Unit with engine and clutch, and providing four forward speeds and a reverse speed. The gear shafts are carried on ball and roller bearings. The change speed lever is on the driver’s left hand.
Bolted to the rear face of the main gearbox and operated by a separate lever, providing a further reduction of 1.5 which forms an additional range of low gear ratios.
The gear ratios are as follows
The overall ratios and approximate speed at engine speed of 1,700rpm are given in mph
Open, tubular type with universal couplings and intermediate bearing.
Both axle bodies are of special section, forged in one piece. The king pins are supported on taper roller bearings. The track rods are adjustable.
Of the full floating type with a drop forged casing and overhead worm gear. The worm gear and differential can be withdrawn without removing the road wheels. Both the worm shaft and differential are carried on ball bearings and the road wheels on taper roller bearings.
Designed to ensure easy riding under varying conditions of load and road surface.
The spring dimensions are
Hydraulically operated on all six wheels with vacuum-servo cylinder assistance. One pair of internal expanding shoes operates in each brake drum. Front brake linings are 3ins (76.2cm) wide and rear brake linings 6ins (152.4cm) wide. The diameter of the front and rear brake drums is 17ins (43.2cm).
Operates on the second steering axle by mechanical linkage without vacuum servo assistance.
This is of the cam and roller type providing easy control for the driver and operates on the two forward axles by means of interconnected fore-and-aft drag links. The layout gives light and steady steering at all speeds. The turning circle is approximately 78ft (23.8m).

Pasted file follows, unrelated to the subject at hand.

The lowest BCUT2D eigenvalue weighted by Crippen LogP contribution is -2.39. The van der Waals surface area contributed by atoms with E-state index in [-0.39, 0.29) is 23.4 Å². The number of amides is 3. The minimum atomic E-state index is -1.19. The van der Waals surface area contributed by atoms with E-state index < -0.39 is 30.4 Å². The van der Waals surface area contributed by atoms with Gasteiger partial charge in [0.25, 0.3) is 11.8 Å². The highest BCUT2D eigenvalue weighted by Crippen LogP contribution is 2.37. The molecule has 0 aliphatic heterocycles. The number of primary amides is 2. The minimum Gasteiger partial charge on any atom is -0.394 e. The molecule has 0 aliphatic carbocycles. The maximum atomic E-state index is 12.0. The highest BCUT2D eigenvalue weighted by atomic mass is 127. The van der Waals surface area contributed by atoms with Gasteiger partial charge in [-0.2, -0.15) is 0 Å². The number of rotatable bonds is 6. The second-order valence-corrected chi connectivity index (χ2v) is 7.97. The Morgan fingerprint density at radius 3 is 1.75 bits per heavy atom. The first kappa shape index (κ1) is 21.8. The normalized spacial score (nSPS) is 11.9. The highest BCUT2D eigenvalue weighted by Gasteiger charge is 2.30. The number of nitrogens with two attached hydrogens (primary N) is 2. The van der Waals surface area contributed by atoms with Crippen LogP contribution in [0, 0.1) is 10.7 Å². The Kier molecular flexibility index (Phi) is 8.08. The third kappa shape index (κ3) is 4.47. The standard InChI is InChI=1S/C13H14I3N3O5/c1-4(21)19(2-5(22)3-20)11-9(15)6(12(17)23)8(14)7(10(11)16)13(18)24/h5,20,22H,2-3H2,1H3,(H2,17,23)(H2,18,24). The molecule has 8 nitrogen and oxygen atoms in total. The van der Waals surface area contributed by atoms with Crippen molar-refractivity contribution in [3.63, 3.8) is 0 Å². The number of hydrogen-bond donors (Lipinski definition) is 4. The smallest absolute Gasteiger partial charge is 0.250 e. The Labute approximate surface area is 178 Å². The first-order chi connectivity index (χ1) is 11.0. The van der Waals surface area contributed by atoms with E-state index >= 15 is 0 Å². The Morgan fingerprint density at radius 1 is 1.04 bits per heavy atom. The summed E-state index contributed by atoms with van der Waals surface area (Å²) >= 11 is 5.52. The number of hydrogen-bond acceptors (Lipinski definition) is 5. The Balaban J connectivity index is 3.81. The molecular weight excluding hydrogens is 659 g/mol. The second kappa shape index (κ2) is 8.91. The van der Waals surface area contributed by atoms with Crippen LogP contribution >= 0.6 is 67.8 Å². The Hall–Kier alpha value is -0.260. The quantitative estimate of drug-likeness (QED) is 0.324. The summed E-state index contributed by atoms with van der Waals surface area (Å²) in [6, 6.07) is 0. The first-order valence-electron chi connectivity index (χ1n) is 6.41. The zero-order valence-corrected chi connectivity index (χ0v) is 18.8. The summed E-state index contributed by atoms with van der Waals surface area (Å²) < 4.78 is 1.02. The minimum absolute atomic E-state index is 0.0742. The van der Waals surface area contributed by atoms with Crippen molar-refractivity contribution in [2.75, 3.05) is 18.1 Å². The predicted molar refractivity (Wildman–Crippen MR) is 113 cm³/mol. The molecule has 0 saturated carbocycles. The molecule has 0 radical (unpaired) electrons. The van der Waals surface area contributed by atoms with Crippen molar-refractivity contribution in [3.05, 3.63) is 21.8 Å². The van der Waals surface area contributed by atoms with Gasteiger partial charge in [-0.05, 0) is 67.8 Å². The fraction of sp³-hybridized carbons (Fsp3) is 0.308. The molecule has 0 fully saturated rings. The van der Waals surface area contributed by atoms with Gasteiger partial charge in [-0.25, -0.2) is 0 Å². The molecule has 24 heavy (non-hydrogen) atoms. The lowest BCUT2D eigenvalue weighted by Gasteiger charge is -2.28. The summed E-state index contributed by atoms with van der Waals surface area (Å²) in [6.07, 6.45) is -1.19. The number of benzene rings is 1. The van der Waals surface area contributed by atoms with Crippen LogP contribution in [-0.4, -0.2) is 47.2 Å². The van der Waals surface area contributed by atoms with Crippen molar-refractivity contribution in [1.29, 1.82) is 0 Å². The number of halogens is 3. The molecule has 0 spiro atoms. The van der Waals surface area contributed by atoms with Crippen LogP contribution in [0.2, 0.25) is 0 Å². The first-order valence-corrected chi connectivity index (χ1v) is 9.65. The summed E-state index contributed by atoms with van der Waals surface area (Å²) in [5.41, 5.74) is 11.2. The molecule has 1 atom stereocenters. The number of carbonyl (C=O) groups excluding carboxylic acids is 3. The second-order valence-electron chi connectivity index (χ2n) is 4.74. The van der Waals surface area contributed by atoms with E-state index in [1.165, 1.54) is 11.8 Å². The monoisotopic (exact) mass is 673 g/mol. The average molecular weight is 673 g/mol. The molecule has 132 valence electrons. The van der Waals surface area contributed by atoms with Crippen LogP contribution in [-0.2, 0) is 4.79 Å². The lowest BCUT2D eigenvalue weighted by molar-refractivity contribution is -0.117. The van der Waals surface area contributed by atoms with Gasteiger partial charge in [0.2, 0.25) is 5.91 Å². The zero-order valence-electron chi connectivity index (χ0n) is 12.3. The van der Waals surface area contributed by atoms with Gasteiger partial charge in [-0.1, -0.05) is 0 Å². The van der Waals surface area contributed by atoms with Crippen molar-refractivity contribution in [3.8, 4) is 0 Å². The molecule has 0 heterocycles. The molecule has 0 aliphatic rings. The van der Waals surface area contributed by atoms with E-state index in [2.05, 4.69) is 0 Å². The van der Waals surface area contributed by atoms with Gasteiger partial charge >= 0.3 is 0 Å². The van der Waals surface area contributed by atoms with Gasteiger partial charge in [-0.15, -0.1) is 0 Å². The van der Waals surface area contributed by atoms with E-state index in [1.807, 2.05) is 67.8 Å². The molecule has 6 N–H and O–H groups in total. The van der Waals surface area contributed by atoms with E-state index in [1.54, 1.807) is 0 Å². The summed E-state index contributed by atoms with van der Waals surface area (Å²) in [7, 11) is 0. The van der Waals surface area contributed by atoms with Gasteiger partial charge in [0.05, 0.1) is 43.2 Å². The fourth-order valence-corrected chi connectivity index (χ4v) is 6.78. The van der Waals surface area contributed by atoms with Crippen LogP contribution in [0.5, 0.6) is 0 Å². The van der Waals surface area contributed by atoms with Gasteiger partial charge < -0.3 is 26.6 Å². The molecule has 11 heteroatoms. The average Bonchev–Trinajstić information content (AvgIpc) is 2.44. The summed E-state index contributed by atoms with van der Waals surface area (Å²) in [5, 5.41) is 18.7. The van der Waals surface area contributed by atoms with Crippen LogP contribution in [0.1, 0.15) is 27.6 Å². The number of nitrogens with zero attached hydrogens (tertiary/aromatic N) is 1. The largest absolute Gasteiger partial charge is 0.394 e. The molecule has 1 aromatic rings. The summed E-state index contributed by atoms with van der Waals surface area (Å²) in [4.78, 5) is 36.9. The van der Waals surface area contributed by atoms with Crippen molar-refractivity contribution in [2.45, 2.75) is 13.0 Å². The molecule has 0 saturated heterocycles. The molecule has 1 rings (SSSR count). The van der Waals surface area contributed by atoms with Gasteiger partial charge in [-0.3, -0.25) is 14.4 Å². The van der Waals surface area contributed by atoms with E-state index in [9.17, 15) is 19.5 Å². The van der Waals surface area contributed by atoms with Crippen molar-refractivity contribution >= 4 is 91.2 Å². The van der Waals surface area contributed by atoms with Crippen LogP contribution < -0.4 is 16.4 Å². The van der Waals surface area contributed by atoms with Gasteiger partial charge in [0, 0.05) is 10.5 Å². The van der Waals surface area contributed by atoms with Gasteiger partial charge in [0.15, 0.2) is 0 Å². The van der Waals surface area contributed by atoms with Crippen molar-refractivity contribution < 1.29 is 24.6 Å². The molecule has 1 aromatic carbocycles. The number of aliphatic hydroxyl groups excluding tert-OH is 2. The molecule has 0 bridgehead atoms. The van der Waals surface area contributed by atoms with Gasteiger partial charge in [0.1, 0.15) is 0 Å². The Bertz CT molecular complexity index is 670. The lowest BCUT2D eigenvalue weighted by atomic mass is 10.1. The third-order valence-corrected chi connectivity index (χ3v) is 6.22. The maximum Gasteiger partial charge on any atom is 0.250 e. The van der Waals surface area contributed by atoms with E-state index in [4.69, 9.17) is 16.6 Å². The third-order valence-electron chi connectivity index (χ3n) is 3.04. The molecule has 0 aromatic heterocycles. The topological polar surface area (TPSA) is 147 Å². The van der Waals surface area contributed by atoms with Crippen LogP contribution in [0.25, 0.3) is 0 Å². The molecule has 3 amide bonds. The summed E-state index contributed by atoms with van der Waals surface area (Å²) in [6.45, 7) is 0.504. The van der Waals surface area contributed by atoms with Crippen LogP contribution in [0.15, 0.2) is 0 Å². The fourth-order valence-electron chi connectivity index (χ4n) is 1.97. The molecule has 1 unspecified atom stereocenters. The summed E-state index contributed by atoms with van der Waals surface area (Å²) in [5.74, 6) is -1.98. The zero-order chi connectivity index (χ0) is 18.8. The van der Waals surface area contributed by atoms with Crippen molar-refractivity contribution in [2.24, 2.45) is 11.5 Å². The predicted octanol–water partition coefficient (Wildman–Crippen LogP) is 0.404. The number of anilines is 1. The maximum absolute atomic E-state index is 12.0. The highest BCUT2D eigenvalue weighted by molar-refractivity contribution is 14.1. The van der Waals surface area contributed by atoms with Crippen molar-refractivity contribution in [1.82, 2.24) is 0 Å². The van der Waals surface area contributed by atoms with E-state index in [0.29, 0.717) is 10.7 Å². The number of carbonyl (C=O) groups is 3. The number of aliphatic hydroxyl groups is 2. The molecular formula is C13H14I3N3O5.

The frame is of pressed steel with substantial crossmembers giving an extremely rigid construction without employing excessive weight.
A 30-gallon (136.4 litres) fuel tank is carried on the nearside of the chassis frame. A vacuum tank draws the fuel from the main tank and delivers it by gravity to the injection pump.
Wheels and tyres
The standard equipment is 36ins x 8ins (91.4cm x 20.3cm) tyres, single front, twins rear, fitted to pressed steel disc wheels. All the wheels are interchangeable. The standard position for carrying the spare wheel and tyre is on the nearside of the chassis.
Standard body allowance is 1 ton (2,240lbs/1,016kg).
Maximum vehicle running weight with standard equipment, oil, water, and full tank of fuel is 19 tons 9cwt (43,568lbs/19,762kg).
A 12 volt, 5 amp electric lighting set combined tail and “stop” light, 105 amp-hour battery, 250 watt dynamo, 12 volt axial starter, electric horn, fuel gauge, spare wheel, tyre and carrier, illuminated instrument panel with speedometer and mileage recorder, oil pressure, brake vacuum and dynamo charge indicators. Radiator blanking-off sheets, mudguards for the first steering axle, kit of tools including jack.
Standard Cab Equipment
Includes sliding windows in doors, safety glass windscreen, electric windscreen wiper, driver’s mirror, licence holder, and front and rear number plates.
Forward Control Cab
A special type of cab has been designed to suit this forward control chassis, and purchasers who desire to make their own arrangements as regards bodywork will find it advantageous to order the Thornycroft cab at the same time as the chassis. However, where the cab is not ordered from us, we wish to make it clear that the chassis is supplied with a front dash, engine bonnet, floor boards for driver’s compartment, mudguards for the first steering axle and combined engine compartment rear panel and cab base. Both the head and side lamps are fixed in position and wired up to the instrument panel.
Information for these pages comes from contemporary Thornycroft technical and other data, as well as contemporary copies of The Commercial Motor.
Dreadnought 1939 outline diagram 14kb pdf